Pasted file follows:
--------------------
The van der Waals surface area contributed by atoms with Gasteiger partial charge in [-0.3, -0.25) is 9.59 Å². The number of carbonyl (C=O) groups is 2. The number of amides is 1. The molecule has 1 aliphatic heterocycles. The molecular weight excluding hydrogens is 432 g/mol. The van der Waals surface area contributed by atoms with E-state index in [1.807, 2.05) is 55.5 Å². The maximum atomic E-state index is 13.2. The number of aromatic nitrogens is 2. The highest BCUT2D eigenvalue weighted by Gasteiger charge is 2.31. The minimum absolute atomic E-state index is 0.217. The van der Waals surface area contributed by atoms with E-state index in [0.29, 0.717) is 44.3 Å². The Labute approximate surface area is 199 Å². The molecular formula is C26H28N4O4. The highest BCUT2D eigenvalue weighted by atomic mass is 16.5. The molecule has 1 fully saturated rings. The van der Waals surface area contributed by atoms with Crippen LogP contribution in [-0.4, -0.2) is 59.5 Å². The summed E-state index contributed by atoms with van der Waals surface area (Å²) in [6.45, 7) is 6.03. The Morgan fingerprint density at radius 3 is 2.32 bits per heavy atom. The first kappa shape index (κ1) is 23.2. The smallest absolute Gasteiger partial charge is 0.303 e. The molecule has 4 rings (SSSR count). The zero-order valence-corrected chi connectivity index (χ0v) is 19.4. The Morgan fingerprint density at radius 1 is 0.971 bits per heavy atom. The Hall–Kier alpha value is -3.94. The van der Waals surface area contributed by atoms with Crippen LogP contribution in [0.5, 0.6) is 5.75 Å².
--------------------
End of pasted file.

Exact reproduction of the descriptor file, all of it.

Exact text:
The van der Waals surface area contributed by atoms with Gasteiger partial charge in [-0.3, -0.25) is 9.59 Å². The number of carbonyl (C=O) groups is 2. The number of amides is 1. The molecule has 1 aliphatic heterocycles. The molecular weight excluding hydrogens is 432 g/mol. The van der Waals surface area contributed by atoms with E-state index in [1.807, 2.05) is 55.5 Å². The maximum atomic E-state index is 13.2. The number of aromatic nitrogens is 2. The highest BCUT2D eigenvalue weighted by Gasteiger charge is 2.31. The minimum absolute atomic E-state index is 0.217. The van der Waals surface area contributed by atoms with E-state index in [0.29, 0.717) is 44.3 Å². The Labute approximate surface area is 199 Å². The molecular formula is C26H28N4O4. The highest BCUT2D eigenvalue weighted by atomic mass is 16.5. The molecule has 1 fully saturated rings. The van der Waals surface area contributed by atoms with Crippen LogP contribution in [-0.4, -0.2) is 59.5 Å². The summed E-state index contributed by atoms with van der Waals surface area (Å²) in [6.45, 7) is 6.03. The Morgan fingerprint density at radius 3 is 2.32 bits per heavy atom. The first kappa shape index (κ1) is 23.2. The smallest absolute Gasteiger partial charge is 0.303 e. The molecule has 4 rings (SSSR count). The zero-order valence-corrected chi connectivity index (χ0v) is 19.4. The Morgan fingerprint density at radius 1 is 0.971 bits per heavy atom. The Hall–Kier alpha value is -3.94. The van der Waals surface area contributed by atoms with Crippen LogP contribution in [0.5, 0.6) is 5.75 Å².